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Barbur Concept Plan Heads to City Council for Adoption

On April 24, 2013, the Portland City Council will hold a public hearing on the Barbur Concept Plan. The Concept Plan identifies seven catalytic focus areas along the six-mile-long boulevard — places where there is a community desire for change — and establishes a unifying vision for this historic transportation corridor as a more accessible, vibrant place.

The Portland Planning and Sustainability Commission (PSC) voted unanimously on Feb. 26 to forward the recommended Concept Plan to City Council after hearing from the community. The commission also heard a compelling story about the vision for this important corridor.

That vision takes advantage of existing strengths in each area, situated in four unique segments  (Lair Hill, The Woods, Historic Highway and Far Southwest) and proposes several big ideas to correct current deficiencies and promote public and private investment.

The vision is supported by an economic analysis of what the market would support and when. The report’s key finding is that future high capacity transit (HCT) is a necessary ingredient to making the vision real. Attracting substantial private investment will likely require a significant change to the look and feel of Barbur that only an investment in HCT can deliver.

Barbur Boulevard’s Past

Barbur was first a railroad route that was converted to an auto boulevard in the 1920s, linking downtown to other parts of Southwest Portland. When Barbur became part of the state highway system (99W), early commercial development was tailored to the automobile and traveler services. When I-5 was built in the 1950s, Barbur continued to serve regional traffic — but without the funding and attention that a standalone highway might receive. Consequently, the southwest neighborhoods continue to advocate for basic pedestrian and bicycle safety improvements. With Metro's SW Corridor Plan, the time is right to consider how to complete this roadway’s transformation from a rail line, to a highway, and now to a civic corridor that offers an enjoyable place for people to live, work, play and learn.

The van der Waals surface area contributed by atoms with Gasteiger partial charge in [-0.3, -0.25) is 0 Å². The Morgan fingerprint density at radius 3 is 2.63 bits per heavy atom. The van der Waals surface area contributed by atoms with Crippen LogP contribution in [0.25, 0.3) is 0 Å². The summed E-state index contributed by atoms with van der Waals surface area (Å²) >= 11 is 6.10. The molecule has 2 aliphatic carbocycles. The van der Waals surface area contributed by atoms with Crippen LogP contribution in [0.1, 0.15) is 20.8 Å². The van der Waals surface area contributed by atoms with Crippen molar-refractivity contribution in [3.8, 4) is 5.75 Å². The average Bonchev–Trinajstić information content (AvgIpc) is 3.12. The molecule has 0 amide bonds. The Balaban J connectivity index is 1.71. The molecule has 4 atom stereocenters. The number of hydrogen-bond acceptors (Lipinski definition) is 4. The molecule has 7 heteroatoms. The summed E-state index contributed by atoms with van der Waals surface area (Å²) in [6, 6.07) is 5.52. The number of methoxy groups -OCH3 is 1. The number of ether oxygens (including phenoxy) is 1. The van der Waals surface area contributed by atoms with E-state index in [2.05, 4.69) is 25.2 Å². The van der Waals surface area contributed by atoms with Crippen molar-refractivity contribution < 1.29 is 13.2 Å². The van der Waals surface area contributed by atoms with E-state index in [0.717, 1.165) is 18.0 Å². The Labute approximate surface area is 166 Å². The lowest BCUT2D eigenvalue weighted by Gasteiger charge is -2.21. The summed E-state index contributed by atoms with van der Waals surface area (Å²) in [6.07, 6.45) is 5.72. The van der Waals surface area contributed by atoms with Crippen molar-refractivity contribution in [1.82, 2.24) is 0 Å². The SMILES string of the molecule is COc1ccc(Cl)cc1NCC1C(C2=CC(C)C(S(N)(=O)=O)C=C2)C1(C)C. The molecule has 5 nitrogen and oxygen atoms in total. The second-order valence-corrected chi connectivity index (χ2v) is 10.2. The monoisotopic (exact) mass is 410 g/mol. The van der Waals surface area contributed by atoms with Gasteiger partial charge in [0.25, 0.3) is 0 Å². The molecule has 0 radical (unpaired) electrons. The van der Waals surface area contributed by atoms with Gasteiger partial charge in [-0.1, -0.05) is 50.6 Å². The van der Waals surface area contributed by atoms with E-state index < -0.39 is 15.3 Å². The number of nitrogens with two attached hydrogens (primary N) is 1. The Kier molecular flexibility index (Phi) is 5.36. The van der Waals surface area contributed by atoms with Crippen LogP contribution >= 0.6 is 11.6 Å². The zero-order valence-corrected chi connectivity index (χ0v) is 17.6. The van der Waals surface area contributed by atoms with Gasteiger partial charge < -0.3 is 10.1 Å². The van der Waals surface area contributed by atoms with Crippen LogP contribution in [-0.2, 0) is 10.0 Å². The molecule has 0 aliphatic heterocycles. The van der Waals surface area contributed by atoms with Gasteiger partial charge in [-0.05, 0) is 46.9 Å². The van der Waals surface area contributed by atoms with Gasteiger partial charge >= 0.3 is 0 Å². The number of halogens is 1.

What’s Next?

A week after the hearing, the City Council will vote to adopt the plan by resolution as non-binding city policy. The plan identifies future actions that will need to correspond to future regional decisions about high capacity transit and other major infrastructure investments in the corridor. This will ensure that Barbur, the adjoining neighborhoods and the City can take advantage of opportunities when they arise to move the community's shared vision forward.

A copy of the recommended concept plan is now available for the public to review.

Your comments for the April 24th hearing are appreciated in person or via:


Fax: (503) 823-4571 (attn Council Clerk)

Mail:1221 SW 4th Ave, Room 140, Portland,OR 97204.

SW Corridor Plan

Metro is leading a comprehensive planning effort to create livable and sustainable communities along the corridor between Portland, Tigard and Sherwood through integrated community investments in land use and transportation. A major component of this effort is to determine the mode of transit (e.g. light rail, bus rapid transit) and alignment (e.g. Barbur or I-5). Metro is in the early stages of evaluating alternatives and is expecting to narrow the wide range of alternatives into a handful by this summer. For more information, please visit

The Southwest Corridor Plan is working to schedule the following events and public involvement tools. Once confirmed, the events will be added to the project calendar on the SW Corridor website.

  • SW Corridor Open House, Thursday, April 25, 5:30-7:30pm at the Multnomah Arts Center, Room 30. Come help Southwest Neighborhoods, Inc. (SWNI) develop priorities for future roadway and active transportation investments. As part of Metro's SW Corridor Plan and planning for high capacity transit, a series of roadway and other projects will soon be identified for regional investment in the next 15 years.
  • April online open house If you're not able to make it to the April 25th open house, you can catch up with the Southwest Corridor Plan by working though the online open house, to be posted in mid April.
  • Project bundle evaluation results Evaluation results of the project bundles will be released by mid-May.
  • Opt In survey, May 20 through 28 (unconfirmed) Using Metro's OptIn program, participants will be able to respond to the evaluation results and how they connect to regional and local values. Learn about and join the OptIn panel
  • Community Planning Forum, Thursday, May 23, 6:00-8:00 at the Tualatin library (18878 SW Martinazzi Avenue) Learn more about the evaluation results and offer your thoughts on what priorities should be included in the plan's investment package.
  • June online open house Beginning mid-June, review the initial concepts for the final investment package and offer your comments for the steering committee's decisions on how to move forward.